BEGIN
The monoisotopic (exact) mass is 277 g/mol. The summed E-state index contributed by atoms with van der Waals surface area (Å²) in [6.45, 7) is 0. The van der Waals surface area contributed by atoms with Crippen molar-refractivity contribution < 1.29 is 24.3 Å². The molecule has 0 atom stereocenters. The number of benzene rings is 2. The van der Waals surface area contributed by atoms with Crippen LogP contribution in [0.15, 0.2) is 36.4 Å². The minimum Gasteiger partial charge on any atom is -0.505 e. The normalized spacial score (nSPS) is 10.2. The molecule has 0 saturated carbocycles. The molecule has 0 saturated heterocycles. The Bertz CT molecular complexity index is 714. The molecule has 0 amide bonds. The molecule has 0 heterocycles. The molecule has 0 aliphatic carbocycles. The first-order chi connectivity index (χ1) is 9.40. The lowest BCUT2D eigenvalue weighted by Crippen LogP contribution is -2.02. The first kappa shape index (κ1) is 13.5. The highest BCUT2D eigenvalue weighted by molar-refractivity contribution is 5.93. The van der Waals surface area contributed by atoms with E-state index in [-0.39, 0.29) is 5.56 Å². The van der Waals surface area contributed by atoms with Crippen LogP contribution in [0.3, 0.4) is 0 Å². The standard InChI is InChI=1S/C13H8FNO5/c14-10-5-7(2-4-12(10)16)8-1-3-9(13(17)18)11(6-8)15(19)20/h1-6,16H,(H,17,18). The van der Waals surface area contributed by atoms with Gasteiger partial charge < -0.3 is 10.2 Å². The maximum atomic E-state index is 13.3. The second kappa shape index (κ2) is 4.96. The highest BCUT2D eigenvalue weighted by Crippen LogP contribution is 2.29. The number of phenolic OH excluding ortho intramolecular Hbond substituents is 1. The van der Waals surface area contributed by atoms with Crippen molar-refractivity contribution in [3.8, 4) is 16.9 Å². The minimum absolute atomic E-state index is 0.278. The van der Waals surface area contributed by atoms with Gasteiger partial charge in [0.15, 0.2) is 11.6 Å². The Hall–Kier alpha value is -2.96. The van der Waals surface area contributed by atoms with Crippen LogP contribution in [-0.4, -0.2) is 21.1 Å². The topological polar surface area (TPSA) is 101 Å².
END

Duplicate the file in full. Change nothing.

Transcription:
The monoisotopic (exact) mass is 277 g/mol. The summed E-state index contributed by atoms with van der Waals surface area (Å²) in [6.45, 7) is 0. The van der Waals surface area contributed by atoms with Crippen molar-refractivity contribution < 1.29 is 24.3 Å². The molecule has 0 atom stereocenters. The number of benzene rings is 2. The van der Waals surface area contributed by atoms with Crippen LogP contribution in [0.15, 0.2) is 36.4 Å². The minimum Gasteiger partial charge on any atom is -0.505 e. The normalized spacial score (nSPS) is 10.2. The molecule has 0 saturated carbocycles. The molecule has 0 saturated heterocycles. The Bertz CT molecular complexity index is 714. The molecule has 0 amide bonds. The molecule has 0 heterocycles. The molecule has 0 aliphatic carbocycles. The first-order chi connectivity index (χ1) is 9.40. The lowest BCUT2D eigenvalue weighted by Crippen LogP contribution is -2.02. The first kappa shape index (κ1) is 13.5. The highest BCUT2D eigenvalue weighted by molar-refractivity contribution is 5.93. The van der Waals surface area contributed by atoms with E-state index in [-0.39, 0.29) is 5.56 Å². The van der Waals surface area contributed by atoms with Crippen LogP contribution in [0.3, 0.4) is 0 Å². The standard InChI is InChI=1S/C13H8FNO5/c14-10-5-7(2-4-12(10)16)8-1-3-9(13(17)18)11(6-8)15(19)20/h1-6,16H,(H,17,18). The van der Waals surface area contributed by atoms with Gasteiger partial charge < -0.3 is 10.2 Å². The maximum atomic E-state index is 13.3. The second kappa shape index (κ2) is 4.96. The highest BCUT2D eigenvalue weighted by Crippen LogP contribution is 2.29. The number of phenolic OH excluding ortho intramolecular Hbond substituents is 1. The van der Waals surface area contributed by atoms with Crippen molar-refractivity contribution in [3.8, 4) is 16.9 Å². The minimum absolute atomic E-state index is 0.278. The van der Waals surface area contributed by atoms with Gasteiger partial charge in [0.15, 0.2) is 11.6 Å². The Hall–Kier alpha value is -2.96. The van der Waals surface area contributed by atoms with Crippen LogP contribution in [-0.4, -0.2) is 21.1 Å². The topological polar surface area (TPSA) is 101 Å².